It’s Another Good Year for Prep Football, and Amat Looks Best
So it’s expected to be a good year for prep football teams in the San Gabriel Valley. So what’s new?
In a typical year, one or two teams from the valley will win CIF Southern Section championships.
Last year was a little better than average. Muir won the CIF Coastal Conference title, Claremont took the Eastern Conference and Charter Oak captured the Southeastern Conference.
When you also consider that Damien finished second in the Eastern Conference and Diamond Bar was second in the Southeastern, it is easy to understand why the valley is a hotbed of football.
With top contenders in several conferences, 1986 has the makings of another above-average year for valley teams.
That makes the pre-season choice for No. 1 difficult, but traditional powerhouse Bishop Amat gets the nod.
The Lancers were the choice last fall and won their first 11 games before they were upset by Marina of Huntington Beach in the Big 5 Conference quarterfinals.
Traditional powers Muir, Los Altos, Damien and Pasadena are waiting in the wings this fall should the Lancers stumble.
And Rowland, South Hills, Temple City, Claremont, Diamond Bar, Arroyo and Ganesha are expected to battle for CIF championships.
The top teams:
The Top 10 1--Bishop Amat (Angelus League; Big 5 Conference)--For first-year Coach Mark Paredes, coaching the Lancers is the chance of a lifetime.
“It’s quite a thrill,” admitted Paredes, an assistant coach at Amat for the last six years. “To be able to coach at an institution like Bishop Amat, with its tradition, is really a dream come true.”
Bishop Amat has a history of producing major-college prospects, and this year is no exception.
No other team in the valley can put a running back such as Eric Bieniemy (5-10, 190) and a offensive tackle such as Richard Garrick (6-4, 260) on the field at the same time.
Bieniemy, one of the top backs in the state, rushed for 1,824 yards in 304 carries and 28 touchdowns and Garrick was one of his top blockers as the Lancers posted an 11-1 record and were ranked No. 1 in the CIF for much of last season.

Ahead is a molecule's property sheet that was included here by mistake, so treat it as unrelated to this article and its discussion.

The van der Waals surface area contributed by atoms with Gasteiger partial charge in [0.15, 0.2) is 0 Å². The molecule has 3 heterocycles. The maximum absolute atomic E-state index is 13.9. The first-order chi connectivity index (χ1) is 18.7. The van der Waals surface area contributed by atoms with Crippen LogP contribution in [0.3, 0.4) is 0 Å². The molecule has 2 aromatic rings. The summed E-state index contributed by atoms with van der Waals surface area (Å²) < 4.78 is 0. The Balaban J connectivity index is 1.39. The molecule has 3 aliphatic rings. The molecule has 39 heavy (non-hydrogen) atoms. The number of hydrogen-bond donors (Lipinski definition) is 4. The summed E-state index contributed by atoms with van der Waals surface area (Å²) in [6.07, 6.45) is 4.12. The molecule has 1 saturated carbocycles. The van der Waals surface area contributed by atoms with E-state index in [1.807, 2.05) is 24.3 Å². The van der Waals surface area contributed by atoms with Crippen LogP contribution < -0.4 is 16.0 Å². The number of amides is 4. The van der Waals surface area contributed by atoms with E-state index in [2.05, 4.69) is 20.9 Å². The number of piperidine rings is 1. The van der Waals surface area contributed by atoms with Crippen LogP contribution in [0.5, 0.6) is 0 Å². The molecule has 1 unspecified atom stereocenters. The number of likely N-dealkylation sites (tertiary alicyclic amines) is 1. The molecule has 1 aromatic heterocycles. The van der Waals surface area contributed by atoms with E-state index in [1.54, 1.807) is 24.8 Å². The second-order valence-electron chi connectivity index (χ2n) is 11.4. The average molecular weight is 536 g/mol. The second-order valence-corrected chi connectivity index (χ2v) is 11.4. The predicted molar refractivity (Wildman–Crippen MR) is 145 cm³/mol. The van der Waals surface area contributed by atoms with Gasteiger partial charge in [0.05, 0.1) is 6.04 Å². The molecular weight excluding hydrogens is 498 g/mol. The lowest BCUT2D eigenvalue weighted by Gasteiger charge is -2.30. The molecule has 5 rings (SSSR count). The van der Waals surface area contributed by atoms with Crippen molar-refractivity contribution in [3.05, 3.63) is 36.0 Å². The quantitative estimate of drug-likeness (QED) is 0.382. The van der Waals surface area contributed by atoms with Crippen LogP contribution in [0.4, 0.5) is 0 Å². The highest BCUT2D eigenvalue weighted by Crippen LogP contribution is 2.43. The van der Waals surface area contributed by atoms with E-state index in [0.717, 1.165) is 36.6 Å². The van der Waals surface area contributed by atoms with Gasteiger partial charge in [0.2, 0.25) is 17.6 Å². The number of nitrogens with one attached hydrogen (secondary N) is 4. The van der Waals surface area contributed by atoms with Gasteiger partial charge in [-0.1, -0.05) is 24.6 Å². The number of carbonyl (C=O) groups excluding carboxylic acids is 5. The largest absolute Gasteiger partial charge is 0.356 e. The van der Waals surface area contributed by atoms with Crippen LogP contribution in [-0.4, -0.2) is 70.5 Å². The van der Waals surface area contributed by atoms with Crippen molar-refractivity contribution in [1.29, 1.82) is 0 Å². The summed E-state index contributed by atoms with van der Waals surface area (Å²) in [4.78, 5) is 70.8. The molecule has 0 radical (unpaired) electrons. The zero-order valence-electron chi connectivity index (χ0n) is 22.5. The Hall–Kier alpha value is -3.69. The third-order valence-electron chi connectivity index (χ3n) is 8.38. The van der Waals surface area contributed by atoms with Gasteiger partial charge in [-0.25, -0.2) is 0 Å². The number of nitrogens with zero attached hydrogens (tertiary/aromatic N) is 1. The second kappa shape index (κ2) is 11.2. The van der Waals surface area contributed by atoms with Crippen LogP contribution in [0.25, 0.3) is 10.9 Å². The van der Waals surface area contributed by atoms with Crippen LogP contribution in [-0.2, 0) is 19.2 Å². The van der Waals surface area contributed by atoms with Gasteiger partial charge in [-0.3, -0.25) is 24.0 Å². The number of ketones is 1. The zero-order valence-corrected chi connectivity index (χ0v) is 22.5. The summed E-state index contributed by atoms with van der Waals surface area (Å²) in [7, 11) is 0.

But wait, there’s more.
Bishop Amat has two other big offensive linemen in center Ken Szalonek (6-0, 255) and tackle Troy Auzenne (6-4, 215). That should give Paredes the muscle for his run-oriented Power I offense.
“We’re not not going to get pounded on, I guarantee you,” Paredes said.
The Lancers will have speedsters Tom Faranda (5-9, 165) and Mazio Royster (6-1, 180) at running back and a solid wide receiver in Carlos Hernandez (6-1, 185). The quarterback will be Robert Montanez, a senior, or junior J. R. Phillips.
The defense is strong, led by hard-hitting linebacker Charles Fraley (6-2, 210), back Sean Canova (5-11, 170) and end John Hess (6-0, 185).
The Lancers figure to have depth because the freshman, sophomore and junior varsity teams combined lost only one game last fall.
2--Muir (Pacific League; Coastal Conference)--They finished 13-1 and won the Coastal Conference title last year.
They have a 33-4 record over the last three seasons.
They have running back Ricky Ervins, who could be the best in the state.
Sounds like good enough reasons for the Mustangs to be ranked No. 1 in the Coastal Conference again.
So why does Coach Jim Brownfield call the Mustangs “the most overrated team in the CIF”?
“We have seven kids that are dyed-in-the-wool, three-way players (offense, defense and special teams), and I think because of that we’re highly overrated. We’re just not that good. There’s no way.”
But Brownfield will have a difficult time finding believers, at least until his teams stop winning 10 or more games a year. And not until he stops producing college prospects such as Ervins (5-9, 185), who rushed for 1,300 yards and 17 touchdowns as a junior and runs the 40-yard dash in a blazing 4.4 seconds. “He’s playing better now than he did last year,” Brownfield said.
Muir may not have as much depth as last season, but there is an abundance of front-line talent.